Just weeks before the 2022 Beijing Olympics get underway, a major sponsor has once again been condemned for its property listings in the Xinjiang region of China. Xinjiang – or East Turkestan as it is referred to by the inhabitants of the majority-Muslim locale – has for a number of years been subjected to genocidal policies that come from the very top of China’s authoritarian leadership. In a 7 January letter, the American online lodgings marketplace Airbnb was strongly criticised by two senior members of the United States Congress. Senator Jeff Merkley (D-OR) and Representative James McGovern (D-MA) delivered a probing letter to CEO Brian Chesky. The letter sought answers to a number of questions pertaining to the ongoing Uyghur genocide in Xinjiang, on top of Chinese state discrimination against Tibetans. In addition, McGovern and Merkley quizzed Chesky on his company’s apparent inaction regarding the myriad human rights abuses occurring specifically within Xinjiang.  
In their opening remarks, the joint authors of the open letter questioned Airbnb’s commitment to countering human rights violations, particularly with the Beijing Olympics looming large. Merkley and McGovern state in the letter to Chesky:
“We write to raise concerns over Airbnb’s business activities in the Xinjiang Uyghur Autonomous Region (XUAR) of China and to raise questions about Airbnb’s commitment to human rights and anti-discrimination in China as it sponsors the Beijing Winter Olympics. In particular, we are concerned about a recent report by Axios that some of Airbnb’s listings in the XUAR are located on land owned by an entity sanctioned by the U.S. Treasury Department. Axios found that more than a dozen Airbnb listings in the XUAR were located on land owned by the Xinjiang Production and Construction Corps (XPCC). According to the U.S. Department of State, the XPCC, a quasi-military organization, is directly involved in forced labor and possibly other human rights abuses in the XUAR.” 
The open letter further notes that the US State Department found China to have “committed genocide and crimes against humanity against Uyghurs and other ethnic minority groups in the XUAR” in 2021. Notwithstanding this finding, the letter notes that Airbnb “continues to maintain listings in the XUAR”. 
“…it has not publicly condemned the continuing genocide taking place there, or other egregious, systematic human rights abuses being carried out against ethnic minorities in China. It also continues to operate in a country whose laws require hosts to discriminate based on ethnicity, place of origin, or lack of a passport, when the ability to obtain a passport can be impossible for people of some ethnic groups.”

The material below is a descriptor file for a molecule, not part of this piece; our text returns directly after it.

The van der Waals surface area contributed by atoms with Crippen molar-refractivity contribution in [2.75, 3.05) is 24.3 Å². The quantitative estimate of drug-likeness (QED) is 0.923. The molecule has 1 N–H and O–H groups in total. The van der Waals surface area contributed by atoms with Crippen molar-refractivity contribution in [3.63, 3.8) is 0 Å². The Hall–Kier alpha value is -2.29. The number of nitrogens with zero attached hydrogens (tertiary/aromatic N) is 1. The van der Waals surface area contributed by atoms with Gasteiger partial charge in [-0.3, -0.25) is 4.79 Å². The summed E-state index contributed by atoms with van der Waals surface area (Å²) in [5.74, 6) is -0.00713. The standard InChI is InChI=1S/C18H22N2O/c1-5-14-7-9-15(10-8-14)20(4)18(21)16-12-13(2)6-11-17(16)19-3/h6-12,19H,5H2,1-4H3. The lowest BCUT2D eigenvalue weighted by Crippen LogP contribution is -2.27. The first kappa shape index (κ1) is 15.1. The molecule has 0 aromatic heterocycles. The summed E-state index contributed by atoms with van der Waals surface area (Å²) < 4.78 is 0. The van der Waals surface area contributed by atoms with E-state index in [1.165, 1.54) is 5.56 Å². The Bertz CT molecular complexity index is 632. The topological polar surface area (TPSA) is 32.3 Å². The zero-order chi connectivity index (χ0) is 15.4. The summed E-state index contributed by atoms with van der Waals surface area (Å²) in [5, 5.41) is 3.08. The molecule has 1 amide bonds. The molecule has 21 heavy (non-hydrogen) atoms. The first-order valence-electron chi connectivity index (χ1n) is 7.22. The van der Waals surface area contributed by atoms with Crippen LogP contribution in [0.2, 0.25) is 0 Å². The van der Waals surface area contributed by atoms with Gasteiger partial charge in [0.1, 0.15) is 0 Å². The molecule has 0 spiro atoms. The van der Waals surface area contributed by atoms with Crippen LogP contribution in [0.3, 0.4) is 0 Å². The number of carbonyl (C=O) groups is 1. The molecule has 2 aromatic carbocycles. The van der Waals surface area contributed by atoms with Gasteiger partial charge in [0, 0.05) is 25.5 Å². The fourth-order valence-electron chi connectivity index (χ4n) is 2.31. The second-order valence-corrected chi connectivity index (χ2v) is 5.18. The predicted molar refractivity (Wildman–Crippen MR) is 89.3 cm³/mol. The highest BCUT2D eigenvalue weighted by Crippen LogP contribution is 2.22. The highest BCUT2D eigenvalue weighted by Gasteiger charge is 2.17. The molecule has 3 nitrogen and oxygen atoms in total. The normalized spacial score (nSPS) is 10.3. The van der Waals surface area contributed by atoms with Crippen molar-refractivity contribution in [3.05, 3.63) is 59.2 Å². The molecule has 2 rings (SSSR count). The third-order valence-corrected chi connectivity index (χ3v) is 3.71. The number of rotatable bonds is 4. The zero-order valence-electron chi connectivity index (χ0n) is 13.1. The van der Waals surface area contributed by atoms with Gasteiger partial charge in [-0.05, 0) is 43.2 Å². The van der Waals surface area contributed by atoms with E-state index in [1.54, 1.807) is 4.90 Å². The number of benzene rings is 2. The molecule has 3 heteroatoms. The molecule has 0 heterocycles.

Rights campaigners have time and again called on Airbnb to reconsider its existing relationship with the Chinese government, especially its decision to maintain property listings in Xinjiang. As Merkley and McGovern noted in their opening paragraph to the Airbnb CEO, late 2021 research undertaken by news platform Axios found that the rentals marketplace is traversing murky waters. It finds itself at risk of being subject to US regulatory action due to live listings for fourteen properties on land owned by the XPCC.  
Following its investigation, Axios shared information regarding publicly available XPCC listings. One property sought to entice would-be guests by boasting of “XPCC cavalry culture”. Another site is apparently a rural hotel in the county of Altay which bears the tagline: “Come here to experience a new rural area of the XPCC…the host is a 75-year old XPCC retiree.” 
Senator Merkley and Representative McGovern are the respective Chairman and Co-Chairman of the Congressional-Executive Commission on China (CECC), which is a powerful independent body that was established in 2000. In essence, the group is tasked with monitoring human rights in the People’s Republic of China. As the Commission’s website states:
“The Congressional-Executive Commission on China was created by Congress in October 2000 with the legislative mandate to monitor human rights and the development of the rule of law in China, and to submit an annual report to the President and the Congress. The Commission consists of nine Senators, nine Members of the House of Representatives, and five senior Administration officials appointed by the President.” 
In their concluding remarks, McGovern and Merkley posed four questions to Airbnb’s Brian Chesky, seeking answers regarding any steps the firm has already taken to “remedy the human rights impact of their continued business in China”. They also enquired as to whether the properties marketplace has any future plans to ensure that human rights are not violated during its trade in the country.
1. “What actions is Airbnb taking, beyond removing discriminatory listings, to remedy human rights violations in the XUAR and throughout China? If Airbnb is not taking any additional actions, why is it not doing so?
2. Has Airbnb reached out to government experts, civil society representatives, human rights advocates, and members of the Uyghur and Tibetan diaspora to consult with them on how best to remedy the human rights impacts of their continued business in China, in line with the UN Guiding Principles on Business and Human Rights?
3. Moving forward, will Airbnb commit to monitoring listings in the XUAR to ensure no listings are located on property owned by the XPCC or other entities sanctioned by the U.S. Treasury Department and/or involved in systematic human rights abuses, and to remove such listings if they are discovered?
4. In line with co-founder Joe Gebbia’s statement that “Airbnb’s mission is to create a world where anyone can belong anywhere,” does Airbnb commit to using its platforms to speak out actively on behalf of the human rights of Uyghurs and other ethnic minorities in China?”